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The utility of Advanced Trauma Life Support (ATLS) clinical shock grading in assessment of trauma
  1. Luke D Lawton1,
  2. Sue Roncal2,
  3. Elizabeth Leonard3,
  4. Amanda Stack2,
  5. Michael M Dinh2,
  6. Christopher M Byrne2,
  7. Jeffrey Petchell2
  1. 1Department of Emergency Medicine, University of Sydney Medical School, Royal Prince Alfred Hospital (RPAH), Sydney, Australia
  2. 2Department of Trauma Services, RPAH, Sydney, New South Wales, Australia
  3. 3Department of Trauma Services, RPAH, University of Sydney School of Nursing, Sydney, New South Wales, Australia
  1. Correspondence to Dr Luke D Lawton, Department of Emergency Medicine, Redcliffe Hospital, Anzac Avenue Redcliffe, Qld 4020, Australia; ldlawton{at}{at}


Background Acute haemorrhage is a major contributor to trauma related morbidity and mortality. Quantifying blood loss acutely and accurately is a difficult task and no currently accepted standard exists. We introduce a simple shock grading tool incorporating vital signs, fluid response and estimated blood loss to describe shock grade during the primary survey based on the original Advanced Trauma Life Support (ATLS) classification.

Methods We performed a prospective cohort study of all trauma patients admitted to our emergency room over a 1-year period to evaluate the utility of this tool for emergency physicians to detect significant haemorrhage in the trauma patient. Shock grades were prospectively assigned to patients by the trauma team as part of the primary survey, and followed up to assess for outcomes. The primary outcome was a composite endpoint of clinical, radiological and operative findings consistent with significant haemorrhage. Data were analysed using linear and logistic regression to assess predictive ability and receiver operator characteristic curve to assess overall diagnostic accuracy.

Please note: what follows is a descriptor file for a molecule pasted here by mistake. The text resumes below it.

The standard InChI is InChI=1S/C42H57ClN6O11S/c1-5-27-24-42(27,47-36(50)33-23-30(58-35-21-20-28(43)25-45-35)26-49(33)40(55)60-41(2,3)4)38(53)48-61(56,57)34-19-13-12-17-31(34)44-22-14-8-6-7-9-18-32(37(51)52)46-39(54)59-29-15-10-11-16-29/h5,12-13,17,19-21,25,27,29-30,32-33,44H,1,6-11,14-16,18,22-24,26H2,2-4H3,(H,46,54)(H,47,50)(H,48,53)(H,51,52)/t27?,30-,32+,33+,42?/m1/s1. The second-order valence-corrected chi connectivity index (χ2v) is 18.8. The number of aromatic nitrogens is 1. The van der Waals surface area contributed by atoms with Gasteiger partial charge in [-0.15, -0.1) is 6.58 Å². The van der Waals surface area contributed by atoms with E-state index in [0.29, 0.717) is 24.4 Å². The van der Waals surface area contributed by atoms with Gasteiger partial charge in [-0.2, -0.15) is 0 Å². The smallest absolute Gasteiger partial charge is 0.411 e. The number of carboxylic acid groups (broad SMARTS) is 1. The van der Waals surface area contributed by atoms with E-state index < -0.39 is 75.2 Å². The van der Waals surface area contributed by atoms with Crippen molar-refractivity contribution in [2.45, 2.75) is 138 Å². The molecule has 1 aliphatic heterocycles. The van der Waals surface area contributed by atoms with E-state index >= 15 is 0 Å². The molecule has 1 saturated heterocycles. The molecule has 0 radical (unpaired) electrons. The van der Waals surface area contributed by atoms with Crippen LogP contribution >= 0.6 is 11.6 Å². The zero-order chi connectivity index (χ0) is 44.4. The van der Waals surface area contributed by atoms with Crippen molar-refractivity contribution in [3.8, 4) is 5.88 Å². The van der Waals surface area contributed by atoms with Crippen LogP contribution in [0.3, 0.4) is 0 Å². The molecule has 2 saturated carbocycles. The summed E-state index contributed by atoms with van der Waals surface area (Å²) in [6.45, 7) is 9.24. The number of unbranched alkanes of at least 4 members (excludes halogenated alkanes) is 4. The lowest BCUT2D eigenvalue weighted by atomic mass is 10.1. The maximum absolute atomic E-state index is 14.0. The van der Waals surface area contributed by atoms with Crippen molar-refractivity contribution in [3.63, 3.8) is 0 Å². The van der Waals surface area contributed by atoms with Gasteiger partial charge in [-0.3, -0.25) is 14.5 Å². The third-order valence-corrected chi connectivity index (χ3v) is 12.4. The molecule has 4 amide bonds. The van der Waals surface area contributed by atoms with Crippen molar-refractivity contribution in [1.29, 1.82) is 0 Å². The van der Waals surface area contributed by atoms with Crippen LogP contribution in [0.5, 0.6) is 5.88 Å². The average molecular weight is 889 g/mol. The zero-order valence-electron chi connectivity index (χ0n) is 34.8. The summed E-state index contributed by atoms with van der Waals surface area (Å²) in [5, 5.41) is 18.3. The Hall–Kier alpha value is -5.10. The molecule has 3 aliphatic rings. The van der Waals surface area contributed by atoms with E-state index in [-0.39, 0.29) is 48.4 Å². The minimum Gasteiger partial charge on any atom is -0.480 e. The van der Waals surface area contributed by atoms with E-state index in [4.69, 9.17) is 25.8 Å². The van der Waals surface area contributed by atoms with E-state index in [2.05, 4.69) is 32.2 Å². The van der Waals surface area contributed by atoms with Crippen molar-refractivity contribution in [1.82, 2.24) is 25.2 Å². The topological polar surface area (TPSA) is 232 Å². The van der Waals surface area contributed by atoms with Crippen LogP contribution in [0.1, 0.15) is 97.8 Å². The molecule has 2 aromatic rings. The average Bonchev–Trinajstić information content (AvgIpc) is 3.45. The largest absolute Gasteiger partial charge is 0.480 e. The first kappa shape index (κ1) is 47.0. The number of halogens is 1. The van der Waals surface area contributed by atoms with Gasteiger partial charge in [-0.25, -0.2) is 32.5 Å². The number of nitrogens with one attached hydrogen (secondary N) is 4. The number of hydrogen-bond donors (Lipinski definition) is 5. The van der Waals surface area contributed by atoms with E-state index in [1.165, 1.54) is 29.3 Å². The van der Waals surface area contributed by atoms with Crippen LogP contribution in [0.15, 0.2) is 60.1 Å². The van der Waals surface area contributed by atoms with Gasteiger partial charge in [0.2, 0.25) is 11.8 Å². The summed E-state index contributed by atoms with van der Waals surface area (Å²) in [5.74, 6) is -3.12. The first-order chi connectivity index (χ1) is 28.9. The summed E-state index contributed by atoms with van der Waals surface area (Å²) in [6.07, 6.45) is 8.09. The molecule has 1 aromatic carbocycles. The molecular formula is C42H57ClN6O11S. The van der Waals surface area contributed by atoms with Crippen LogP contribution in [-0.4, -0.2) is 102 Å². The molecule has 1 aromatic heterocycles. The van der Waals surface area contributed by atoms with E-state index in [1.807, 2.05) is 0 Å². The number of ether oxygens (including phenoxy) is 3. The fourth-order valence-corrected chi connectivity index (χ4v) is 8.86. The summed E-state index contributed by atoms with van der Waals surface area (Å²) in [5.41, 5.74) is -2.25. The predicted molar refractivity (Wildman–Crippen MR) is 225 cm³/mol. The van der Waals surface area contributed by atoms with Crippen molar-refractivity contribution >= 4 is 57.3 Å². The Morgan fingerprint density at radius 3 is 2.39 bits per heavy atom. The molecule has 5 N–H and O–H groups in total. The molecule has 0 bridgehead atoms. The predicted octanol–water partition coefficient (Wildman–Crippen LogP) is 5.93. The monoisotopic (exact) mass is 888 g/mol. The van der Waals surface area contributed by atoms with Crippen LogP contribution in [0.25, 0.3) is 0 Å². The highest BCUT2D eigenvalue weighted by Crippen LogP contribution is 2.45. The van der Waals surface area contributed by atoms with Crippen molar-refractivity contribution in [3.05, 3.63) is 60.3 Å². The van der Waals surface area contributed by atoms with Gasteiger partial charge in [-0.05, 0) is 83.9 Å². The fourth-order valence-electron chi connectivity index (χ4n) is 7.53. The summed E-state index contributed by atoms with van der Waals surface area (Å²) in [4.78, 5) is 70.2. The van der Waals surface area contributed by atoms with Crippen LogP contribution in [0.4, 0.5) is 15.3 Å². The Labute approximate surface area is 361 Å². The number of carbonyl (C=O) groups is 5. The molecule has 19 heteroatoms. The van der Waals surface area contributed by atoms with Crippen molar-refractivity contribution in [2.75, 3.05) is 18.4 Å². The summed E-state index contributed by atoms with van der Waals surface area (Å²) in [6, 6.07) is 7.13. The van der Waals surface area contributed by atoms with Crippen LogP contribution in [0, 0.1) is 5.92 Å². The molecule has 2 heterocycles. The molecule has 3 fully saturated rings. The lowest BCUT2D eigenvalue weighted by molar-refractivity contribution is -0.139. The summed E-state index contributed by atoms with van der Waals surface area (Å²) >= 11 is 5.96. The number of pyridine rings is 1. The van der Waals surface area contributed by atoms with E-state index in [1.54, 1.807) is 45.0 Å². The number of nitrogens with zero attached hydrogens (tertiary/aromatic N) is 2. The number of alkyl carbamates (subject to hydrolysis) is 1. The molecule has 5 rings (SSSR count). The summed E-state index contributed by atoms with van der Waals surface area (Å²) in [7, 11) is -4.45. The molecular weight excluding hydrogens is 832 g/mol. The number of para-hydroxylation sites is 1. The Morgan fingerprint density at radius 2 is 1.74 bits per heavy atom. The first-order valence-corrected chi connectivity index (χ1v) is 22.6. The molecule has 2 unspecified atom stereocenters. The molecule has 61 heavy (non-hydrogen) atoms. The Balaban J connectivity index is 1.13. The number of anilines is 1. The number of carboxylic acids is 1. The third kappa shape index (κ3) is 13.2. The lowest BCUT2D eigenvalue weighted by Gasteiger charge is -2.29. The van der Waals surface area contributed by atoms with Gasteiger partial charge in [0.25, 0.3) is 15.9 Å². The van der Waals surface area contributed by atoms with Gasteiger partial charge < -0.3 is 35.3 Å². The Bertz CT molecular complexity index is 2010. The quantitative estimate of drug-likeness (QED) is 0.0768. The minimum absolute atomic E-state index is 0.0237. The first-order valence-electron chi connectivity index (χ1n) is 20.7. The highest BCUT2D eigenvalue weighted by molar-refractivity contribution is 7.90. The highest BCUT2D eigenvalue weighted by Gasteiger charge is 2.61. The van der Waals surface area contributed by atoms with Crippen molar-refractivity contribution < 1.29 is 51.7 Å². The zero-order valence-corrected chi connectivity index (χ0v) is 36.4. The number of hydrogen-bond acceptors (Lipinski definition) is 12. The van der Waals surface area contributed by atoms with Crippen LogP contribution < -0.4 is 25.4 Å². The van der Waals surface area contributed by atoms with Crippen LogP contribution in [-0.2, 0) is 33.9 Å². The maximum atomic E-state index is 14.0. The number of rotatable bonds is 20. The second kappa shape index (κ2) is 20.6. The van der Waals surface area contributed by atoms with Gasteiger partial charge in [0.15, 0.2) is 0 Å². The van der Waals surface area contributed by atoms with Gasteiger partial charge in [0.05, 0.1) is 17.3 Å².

Results The overall sensitivity of the shock grading tool was 83%. The diagnostic accuracy based on area under receiver operator characteristic curve was 0.86. There was also a significant association between increasing shock grade and both injury severity score (β coefficient 7.0, p<0.001, 95% CI 6.2 to 7.8) and the presence of significant haemorrhage (OR 5.1, p<0.001, 95% CI 3.6 to 7.3).

Conclusions We conclude that a simple ATLS based clinical tool that objectively categorises haemorrhagic shock is a useful part of the primary survey of the trauma patient, although a larger study with higher statistical power is required to evaluate this conclusion further.

  • Trauma
  • emergency department
  • wounds, assessment

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